The “Science of Reading” Multiverse
Published in 1942 in The Elementary English Review, a flagship journal of the National Council of Teachers of English (NCTE) that later became Language Arts, “Research in Language” is one of the most cited pieces by Lou LaBrant in my scholarship and public writing about education and literacy.
LaBrant served as president of NCTE in the 1950s, and along with being an active and influential literacy scholar, LaBrant was a practitioner over a staggering 65 years of teaching.
LaBrant made two incisive claims in this article:
A brief consideration will indicate reasons for the considerable gap between the research currently available and the utilization of that research in school programs and methods. (p. 87)
It is not strange, in view of the extensive literature on language, that the teacher tends to fall back upon the textbook as authority, unmindful of the fact that the writer of the text may himself be ignorant of the basis for his study. (pp. 88–89)
LABRANT, L. (1947, JANUARY). RESEARCH IN LANGUAGE. ELEMENTARY ENGLISH, 24(1), 86–94. HTTP://WWW.JSTOR.ORG/STABLE/41383425
Having written an educational biography of LaBrant for my doctoral dissertation, I am vividly aware that LaBrant taught and wrote as a complex progressive who used the term “research” in broad Deweyan terms that included everything from gold-standard experimental research to the daily observations made by classroom teachers.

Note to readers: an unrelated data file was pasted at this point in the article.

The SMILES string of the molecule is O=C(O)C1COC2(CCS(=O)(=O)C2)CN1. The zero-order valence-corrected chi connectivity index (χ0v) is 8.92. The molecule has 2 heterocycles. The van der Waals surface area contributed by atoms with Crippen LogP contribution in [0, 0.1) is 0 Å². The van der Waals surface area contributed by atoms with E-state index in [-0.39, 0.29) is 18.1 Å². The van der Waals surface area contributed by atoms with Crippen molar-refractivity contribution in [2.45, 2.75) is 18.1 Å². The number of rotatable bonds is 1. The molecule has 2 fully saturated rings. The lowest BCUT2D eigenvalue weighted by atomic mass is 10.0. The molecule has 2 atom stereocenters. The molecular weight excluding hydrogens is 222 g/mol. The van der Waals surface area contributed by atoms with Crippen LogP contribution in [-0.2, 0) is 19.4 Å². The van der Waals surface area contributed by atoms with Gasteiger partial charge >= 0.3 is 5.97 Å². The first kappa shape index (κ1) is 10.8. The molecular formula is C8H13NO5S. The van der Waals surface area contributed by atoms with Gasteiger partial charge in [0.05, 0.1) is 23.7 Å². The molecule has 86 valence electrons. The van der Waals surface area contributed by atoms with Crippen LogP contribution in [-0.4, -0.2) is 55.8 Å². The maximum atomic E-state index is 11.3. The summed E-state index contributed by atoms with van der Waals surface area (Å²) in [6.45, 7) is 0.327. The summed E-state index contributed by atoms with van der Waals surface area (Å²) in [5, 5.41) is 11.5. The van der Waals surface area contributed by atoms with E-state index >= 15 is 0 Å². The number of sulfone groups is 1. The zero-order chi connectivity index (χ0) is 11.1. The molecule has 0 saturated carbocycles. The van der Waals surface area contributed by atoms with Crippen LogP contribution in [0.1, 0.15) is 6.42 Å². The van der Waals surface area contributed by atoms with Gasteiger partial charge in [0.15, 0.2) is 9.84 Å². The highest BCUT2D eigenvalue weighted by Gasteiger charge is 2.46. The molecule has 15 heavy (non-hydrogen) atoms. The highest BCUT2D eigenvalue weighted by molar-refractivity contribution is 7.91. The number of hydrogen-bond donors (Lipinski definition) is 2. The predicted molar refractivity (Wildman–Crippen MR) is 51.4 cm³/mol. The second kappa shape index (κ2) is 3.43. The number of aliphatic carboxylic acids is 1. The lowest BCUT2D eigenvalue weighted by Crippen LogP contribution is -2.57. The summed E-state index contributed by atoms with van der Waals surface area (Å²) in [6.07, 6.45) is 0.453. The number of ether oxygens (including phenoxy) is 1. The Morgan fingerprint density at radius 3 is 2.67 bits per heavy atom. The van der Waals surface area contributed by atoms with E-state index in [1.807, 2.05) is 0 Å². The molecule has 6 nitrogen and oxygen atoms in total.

I cite her because as a practitioner and scholar I also embrace a very complicated understanding of “research,” “evidence,” and the word of the moment, “science.” I am also deeply skeptical of textbooks and programs.
Since early 2018, the phrase “science of reading” has entered and often dominated media, public/parental, and political discourse around the teaching and learning of reading in the U.S.
Almost for as long — I discovered the movement a few months after it began — I have been waving a red flag, advocating for skepticism and extreme caution about that discourse, the media, public/parental, and political rhetoric. For that reason, I persist in placing the phrase in quote marks since I am specifically criticizing the discourse.
If anything, my criticism is having far too little impact on the consequences of the “science of reading” discourse that is driving many states to adopt new reading legislation. And on social media, I am routinely attacked, often quite aggressively, as a science denier and someone intent on hurting children (although I have been a life-long educator across five decades as both a K-12 classroom teacher and a college professor).
I am also often discredited and told that journalists, parents, and politicians understand my own field better than I do.
Part of the problem with debating the “science of reading” movement is the term itself, one that has at least three different meanings, a multiverse if you will (although absent, darn it, Doctor Strange or Wanda).
[Please continue reading HERE.]